You made me promises promises / Knowing I’d believe / Promises promises / You knew you’d never keep
I love the 80’s! The title of this blog is the same title of a 80’s hit song. I felt the song and verse were perfect for this discussion because when you start to run for office or when you tell people you are going to run, you will start to hear every promise in the world. “I’m gonna help you,” “I’ll raise you money,” and “anything you need just ask”, would be the ones I have heard the most. I am sure the people are sincere with their intent but often people stop answering the phone if they think you are calling about the campaign. Before they were your friend and would always pick up, now you are asking them for money or time, something they might not have to give you. And yes, they did offer first to help, but I want you to be aware of the broken promises you will come in contact with.
The promises will come from friends, family and people you have met who have an interest in your victory. Let’s talk about the promises your friends will make you. I would leverage that friendship for anything you need to win. For example, if I were running for office I would have no problems asking my best friend for a donation, volunteer time on the weekend to canvass, or a few hours working at a poll site on Election Day for me. If he promised to help me but then never delivered on those promises I would leverage our friendship to get him to help. Such as, reminding him of all the times I helped him move, picked him up from the airport, lent him money that was never paid back, etc. In addition, if all else fails, because I do need the help, I would pull out the big guns and call his parents. The point is that you can be more aggressive to close friends in extracting help or rather keeping them to their promise. The same rationale can be used for family. Just remember the strength of the relationship and remind them of the good times and history you have between them. Since it is family, you can tell grandma or grandpa, an aunt or uncle that they are not helping you to help put pressure on them to fulfill their promise.
Yes, I am being lighthearted with those suggestions but I am very serious. If you are planning for your campaign to have 20 volunteers working for you because a civics teacher said they will get you their students and only 2 show up for a canvass, that effects the campaign plan. I would not treat an ANY promise that someone gives you as fact until it happens. Take for example someone you know very well promises you $1000 donation to help you get shirts for the campaign and you place the order with the printer. However, the friend has had a personal tragedy and has to leave town for 2 weeks. Now how are you going to pay for the shirts? I have been let down by people I never thought would not come thru on a obligation. I do not just mean a campaign donation either. People will promise you time to walk on weekends, or to work a phone bank and simply not show or call to tell you they changed their mind. Moreover, when you try and call or text them you get no response, no answer. The worst part is someone who you continually see but has an excuse as to why his or her initial promise has not been met yet. I guess they do not understand how much you need their support. It does not feel good to be let down by people, especially when you were close before the campaign.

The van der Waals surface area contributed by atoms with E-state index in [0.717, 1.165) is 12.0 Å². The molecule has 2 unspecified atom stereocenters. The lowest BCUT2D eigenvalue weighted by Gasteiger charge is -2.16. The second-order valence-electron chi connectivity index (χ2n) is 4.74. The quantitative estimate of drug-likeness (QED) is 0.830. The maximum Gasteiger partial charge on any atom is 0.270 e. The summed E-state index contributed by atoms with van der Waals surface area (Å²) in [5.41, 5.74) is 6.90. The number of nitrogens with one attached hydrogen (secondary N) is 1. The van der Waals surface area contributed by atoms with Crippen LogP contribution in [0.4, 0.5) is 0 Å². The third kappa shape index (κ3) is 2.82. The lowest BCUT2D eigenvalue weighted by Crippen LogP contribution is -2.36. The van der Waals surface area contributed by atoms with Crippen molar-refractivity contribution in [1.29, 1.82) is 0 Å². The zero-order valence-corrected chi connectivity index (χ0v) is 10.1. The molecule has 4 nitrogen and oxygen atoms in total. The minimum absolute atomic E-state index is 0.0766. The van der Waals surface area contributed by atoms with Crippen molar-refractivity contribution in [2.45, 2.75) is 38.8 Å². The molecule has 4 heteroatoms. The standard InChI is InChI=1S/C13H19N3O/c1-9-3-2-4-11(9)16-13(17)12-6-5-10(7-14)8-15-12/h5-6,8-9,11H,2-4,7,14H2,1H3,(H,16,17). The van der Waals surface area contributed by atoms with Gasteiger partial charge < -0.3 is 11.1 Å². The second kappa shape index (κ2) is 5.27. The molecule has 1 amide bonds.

What you can do to get over the broken promises from people is to have a good campaign plan in place that does not require promises from other people in order to be complete. If someone promises you something and they deliver, then it should be seen as a bonus to whatever activity you had previously planned. Remember the 3 Pillars of Democracy and focus on which strength you have in abundance to get the other two pillars and be successful. If your campaign plan says that you need 3 people on Saturday for 4 hours, concentrate on getting those 3 people who can work the shift. It is a bonus if more people show up based on the promises of others. That means your goals will be completed ahead of schedule.
Running for office will be stressful enough without having to worry about going back to people to remind them of the promises they made you. Just run your race, follow your plan, and just add their promises as a bonus on top of your work. Try and sift through all the talk and noise to find the people who seem genuine in their desire to help you. They are out there.